Mandatory Ulip fund investment proposal may be dropped

Proposal to make it mandatory for life insurers to invest at least 25% of Ulip funds in G-Secs may be dropped

Mandatory Ulip fund investment proposal may be dropped

M Saraswathy Mumbai
The insurance regulator's proposal to make it mandatory for life insurers to invest at least 25 per cent of unit-linked insurance plan (Ulip) funds in government securities (G-Secs) is likely to be dropped in the final norms.

This is after insurers raised concerns about this proposal impacting the returns for policy holders.

In its draft investment regulations, issued in July 2015, the Insurance Regulatory and Development Authority of India (Irdai) had said not less than 25 per cent of a unit-linked insurance fund will be in invested in central government securities. And, that the allocation to other investments should not be more than 25 per cent of the total in each such segregated fund.

AXE EFFECT
  • Proposal to make it mandatory for life insurers to invest at least 25% of Ulip funds in G-Secs may be dropped
     
  • This is after insurers raised concerns on this proposal hitting returns for policyholder

"After discussions, this proposal is likely to be excluded from the final regulations, which will be brought out in the next few days," said a senior executive in the sector. However, the proposal to have separate fund managers for life funds, pension and group funds, and Ulip funds is likely to be retained, sources said.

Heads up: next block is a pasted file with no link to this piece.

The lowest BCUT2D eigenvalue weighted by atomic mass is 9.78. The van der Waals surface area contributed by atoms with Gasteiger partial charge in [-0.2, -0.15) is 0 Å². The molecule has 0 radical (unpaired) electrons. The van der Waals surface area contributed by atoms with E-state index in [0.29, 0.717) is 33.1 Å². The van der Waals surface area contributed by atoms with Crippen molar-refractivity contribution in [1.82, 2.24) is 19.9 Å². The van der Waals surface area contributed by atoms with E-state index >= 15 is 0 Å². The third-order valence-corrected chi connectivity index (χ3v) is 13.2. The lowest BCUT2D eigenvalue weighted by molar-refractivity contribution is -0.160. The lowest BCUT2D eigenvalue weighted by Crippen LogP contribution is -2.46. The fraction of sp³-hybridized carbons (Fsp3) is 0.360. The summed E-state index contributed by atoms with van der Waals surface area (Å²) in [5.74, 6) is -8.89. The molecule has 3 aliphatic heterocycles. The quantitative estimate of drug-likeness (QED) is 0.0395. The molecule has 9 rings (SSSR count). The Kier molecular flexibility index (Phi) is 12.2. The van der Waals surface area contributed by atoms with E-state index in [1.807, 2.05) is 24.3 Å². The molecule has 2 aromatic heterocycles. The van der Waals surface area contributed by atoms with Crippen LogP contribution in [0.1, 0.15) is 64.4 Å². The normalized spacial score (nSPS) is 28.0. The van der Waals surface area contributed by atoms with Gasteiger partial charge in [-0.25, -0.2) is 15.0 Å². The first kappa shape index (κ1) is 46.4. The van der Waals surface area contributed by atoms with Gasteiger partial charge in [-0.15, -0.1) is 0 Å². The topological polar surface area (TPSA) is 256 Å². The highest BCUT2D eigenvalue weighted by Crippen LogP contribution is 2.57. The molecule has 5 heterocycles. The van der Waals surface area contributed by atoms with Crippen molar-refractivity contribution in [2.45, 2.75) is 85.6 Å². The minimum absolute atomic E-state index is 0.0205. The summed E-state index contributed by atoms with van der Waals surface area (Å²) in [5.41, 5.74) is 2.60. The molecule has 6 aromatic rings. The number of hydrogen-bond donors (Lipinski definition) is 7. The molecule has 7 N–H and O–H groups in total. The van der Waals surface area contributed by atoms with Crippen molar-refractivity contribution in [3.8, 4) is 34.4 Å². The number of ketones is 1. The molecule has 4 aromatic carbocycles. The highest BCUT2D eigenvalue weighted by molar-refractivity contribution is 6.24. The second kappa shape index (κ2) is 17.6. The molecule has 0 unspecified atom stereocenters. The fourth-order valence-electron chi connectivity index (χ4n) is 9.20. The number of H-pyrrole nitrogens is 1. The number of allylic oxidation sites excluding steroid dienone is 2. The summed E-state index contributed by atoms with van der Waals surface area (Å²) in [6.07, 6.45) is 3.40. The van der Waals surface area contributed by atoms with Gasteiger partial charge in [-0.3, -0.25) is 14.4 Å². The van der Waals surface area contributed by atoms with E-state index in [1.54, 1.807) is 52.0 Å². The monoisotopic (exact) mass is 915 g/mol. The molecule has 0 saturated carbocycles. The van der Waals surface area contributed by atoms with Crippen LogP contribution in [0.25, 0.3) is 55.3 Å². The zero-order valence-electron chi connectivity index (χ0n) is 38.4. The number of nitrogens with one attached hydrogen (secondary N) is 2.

Irdai said every fund — life fund, pension, annuity and group fund, and unit-linked segregated fund — must have identifiable fund managers. And, such a manager cannot be common between a life fund, pension and group fund, and a unit-linked fund. However, this will not be applicable till the assets under management (both shareholder and policy holder funds together) cross Rs 1,000 crore for the first time.

When this proposal was brought out, insurers sent a representation through the Life Insurance Council to the regulator. The regulator had also said equity investments only in the CNX 200 or BSE 200 can be considered as approved ones.

In September 2010, Irdai had capped the charges and commissions on Ulips. As a fallout, the average commission in Ulips as a percentage to premiums collected fell to four per cent in FY12 from 10 per cent in FY10. The minimum lock-in was also increased to five years, from three years earlier.

Sectoral sources said the proposal for 25 per cent investment in G-secs was to boost investment by insurers in areas such as infrastructure and related projects. While they invest in these sectors from their traditional funds, Ulip funds primarily invest the bulk of their shares in equity, due to the nature of the product structure.

Ulips constitute 30-35 per cent of the overall product portfolio of insurers.

For some private insurers, it is as high as 75-80 per cent. Those with strong bank partners have a higher share of Ulips.

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First Published: Jul 22 2016 | 12:09 AM IST

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